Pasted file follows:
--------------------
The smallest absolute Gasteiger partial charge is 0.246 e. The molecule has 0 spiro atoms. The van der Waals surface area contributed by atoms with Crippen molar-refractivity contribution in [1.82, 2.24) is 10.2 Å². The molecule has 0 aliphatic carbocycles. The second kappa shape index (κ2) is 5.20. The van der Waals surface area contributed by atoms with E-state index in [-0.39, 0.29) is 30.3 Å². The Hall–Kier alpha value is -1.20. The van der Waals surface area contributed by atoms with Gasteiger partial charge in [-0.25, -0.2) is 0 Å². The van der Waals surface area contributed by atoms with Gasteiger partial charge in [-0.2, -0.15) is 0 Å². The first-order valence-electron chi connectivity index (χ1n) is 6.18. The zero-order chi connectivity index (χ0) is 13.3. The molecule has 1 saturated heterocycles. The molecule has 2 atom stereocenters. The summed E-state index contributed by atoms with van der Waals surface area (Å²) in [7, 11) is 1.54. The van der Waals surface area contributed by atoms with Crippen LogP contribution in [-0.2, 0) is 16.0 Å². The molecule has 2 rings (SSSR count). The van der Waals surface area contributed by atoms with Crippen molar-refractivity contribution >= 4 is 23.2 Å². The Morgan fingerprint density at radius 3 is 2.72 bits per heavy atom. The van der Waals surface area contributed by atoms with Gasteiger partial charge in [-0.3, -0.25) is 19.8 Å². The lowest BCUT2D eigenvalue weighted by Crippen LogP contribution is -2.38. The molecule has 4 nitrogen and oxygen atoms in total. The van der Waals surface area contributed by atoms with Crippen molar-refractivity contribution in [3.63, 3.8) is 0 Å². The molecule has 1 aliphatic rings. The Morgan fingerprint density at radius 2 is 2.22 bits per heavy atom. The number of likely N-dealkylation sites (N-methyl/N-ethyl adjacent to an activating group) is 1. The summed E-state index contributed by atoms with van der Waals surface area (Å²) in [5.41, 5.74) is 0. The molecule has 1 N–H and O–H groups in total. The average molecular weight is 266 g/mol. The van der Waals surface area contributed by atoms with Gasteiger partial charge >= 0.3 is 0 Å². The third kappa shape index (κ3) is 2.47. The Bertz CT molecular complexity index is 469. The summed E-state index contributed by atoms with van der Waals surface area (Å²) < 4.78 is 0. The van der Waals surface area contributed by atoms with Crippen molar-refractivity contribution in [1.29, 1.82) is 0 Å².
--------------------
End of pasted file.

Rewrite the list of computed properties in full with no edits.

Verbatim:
The smallest absolute Gasteiger partial charge is 0.246 e. The molecule has 0 spiro atoms. The van der Waals surface area contributed by atoms with Crippen molar-refractivity contribution in [1.82, 2.24) is 10.2 Å². The molecule has 0 aliphatic carbocycles. The second kappa shape index (κ2) is 5.20. The van der Waals surface area contributed by atoms with E-state index in [-0.39, 0.29) is 30.3 Å². The Hall–Kier alpha value is -1.20. The van der Waals surface area contributed by atoms with Gasteiger partial charge in [-0.25, -0.2) is 0 Å². The van der Waals surface area contributed by atoms with Gasteiger partial charge in [-0.2, -0.15) is 0 Å². The first-order valence-electron chi connectivity index (χ1n) is 6.18. The zero-order chi connectivity index (χ0) is 13.3. The molecule has 1 saturated heterocycles. The molecule has 2 atom stereocenters. The summed E-state index contributed by atoms with van der Waals surface area (Å²) in [7, 11) is 1.54. The van der Waals surface area contributed by atoms with Crippen LogP contribution in [-0.2, 0) is 16.0 Å². The molecule has 2 rings (SSSR count). The van der Waals surface area contributed by atoms with Crippen molar-refractivity contribution >= 4 is 23.2 Å². The Morgan fingerprint density at radius 3 is 2.72 bits per heavy atom. The van der Waals surface area contributed by atoms with Gasteiger partial charge in [-0.3, -0.25) is 19.8 Å². The lowest BCUT2D eigenvalue weighted by Crippen LogP contribution is -2.38. The molecule has 4 nitrogen and oxygen atoms in total. The van der Waals surface area contributed by atoms with Crippen molar-refractivity contribution in [3.63, 3.8) is 0 Å². The molecule has 1 aliphatic rings. The Morgan fingerprint density at radius 2 is 2.22 bits per heavy atom. The number of likely N-dealkylation sites (N-methyl/N-ethyl adjacent to an activating group) is 1. The summed E-state index contributed by atoms with van der Waals surface area (Å²) in [5.41, 5.74) is 0. The molecule has 1 N–H and O–H groups in total. The average molecular weight is 266 g/mol. The van der Waals surface area contributed by atoms with Gasteiger partial charge >= 0.3 is 0 Å². The third kappa shape index (κ3) is 2.47. The Bertz CT molecular complexity index is 469. The summed E-state index contributed by atoms with van der Waals surface area (Å²) < 4.78 is 0. The van der Waals surface area contributed by atoms with Crippen molar-refractivity contribution in [1.29, 1.82) is 0 Å².